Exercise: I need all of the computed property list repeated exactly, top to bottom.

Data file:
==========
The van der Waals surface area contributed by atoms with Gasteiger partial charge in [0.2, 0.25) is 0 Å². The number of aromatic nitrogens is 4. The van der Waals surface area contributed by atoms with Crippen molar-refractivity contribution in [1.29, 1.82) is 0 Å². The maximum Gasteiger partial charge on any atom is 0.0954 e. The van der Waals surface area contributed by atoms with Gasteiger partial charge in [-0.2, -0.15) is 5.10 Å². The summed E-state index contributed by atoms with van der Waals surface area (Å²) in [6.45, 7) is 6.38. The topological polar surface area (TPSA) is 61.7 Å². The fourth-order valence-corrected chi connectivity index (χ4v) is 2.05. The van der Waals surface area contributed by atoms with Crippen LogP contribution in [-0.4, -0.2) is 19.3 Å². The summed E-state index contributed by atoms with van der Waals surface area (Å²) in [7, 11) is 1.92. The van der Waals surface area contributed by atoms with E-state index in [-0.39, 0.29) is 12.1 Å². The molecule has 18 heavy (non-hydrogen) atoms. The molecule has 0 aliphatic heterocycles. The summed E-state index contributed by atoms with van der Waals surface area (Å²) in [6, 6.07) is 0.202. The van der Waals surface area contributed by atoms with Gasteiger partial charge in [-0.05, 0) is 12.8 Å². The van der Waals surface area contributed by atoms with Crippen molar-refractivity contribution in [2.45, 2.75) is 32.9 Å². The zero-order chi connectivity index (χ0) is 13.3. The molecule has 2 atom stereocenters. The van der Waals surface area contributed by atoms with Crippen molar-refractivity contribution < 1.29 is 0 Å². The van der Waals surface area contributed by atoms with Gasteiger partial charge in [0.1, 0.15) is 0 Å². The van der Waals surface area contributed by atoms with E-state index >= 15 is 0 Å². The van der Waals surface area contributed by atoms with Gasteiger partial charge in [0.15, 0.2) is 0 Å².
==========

The van der Waals surface area contributed by atoms with Gasteiger partial charge in [0.2, 0.25) is 0 Å². The number of aromatic nitrogens is 4. The van der Waals surface area contributed by atoms with Crippen molar-refractivity contribution in [1.29, 1.82) is 0 Å². The maximum Gasteiger partial charge on any atom is 0.0954 e. The van der Waals surface area contributed by atoms with Gasteiger partial charge in [-0.2, -0.15) is 5.10 Å². The summed E-state index contributed by atoms with van der Waals surface area (Å²) in [6.45, 7) is 6.38. The topological polar surface area (TPSA) is 61.7 Å². The fourth-order valence-corrected chi connectivity index (χ4v) is 2.05. The van der Waals surface area contributed by atoms with Crippen LogP contribution in [-0.4, -0.2) is 19.3 Å². The summed E-state index contributed by atoms with van der Waals surface area (Å²) in [7, 11) is 1.92. The van der Waals surface area contributed by atoms with E-state index in [-0.39, 0.29) is 12.1 Å². The molecule has 18 heavy (non-hydrogen) atoms. The molecule has 0 aliphatic heterocycles. The summed E-state index contributed by atoms with van der Waals surface area (Å²) in [6, 6.07) is 0.202. The van der Waals surface area contributed by atoms with Gasteiger partial charge in [-0.05, 0) is 12.8 Å². The van der Waals surface area contributed by atoms with Crippen molar-refractivity contribution in [2.45, 2.75) is 32.9 Å². The zero-order chi connectivity index (χ0) is 13.3. The molecule has 2 atom stereocenters. The van der Waals surface area contributed by atoms with Crippen molar-refractivity contribution < 1.29 is 0 Å². The van der Waals surface area contributed by atoms with Gasteiger partial charge in [0.1, 0.15) is 0 Å². The van der Waals surface area contributed by atoms with E-state index >= 15 is 0 Å². The van der Waals surface area contributed by atoms with Gasteiger partial charge in [0.15, 0.2) is 0 Å².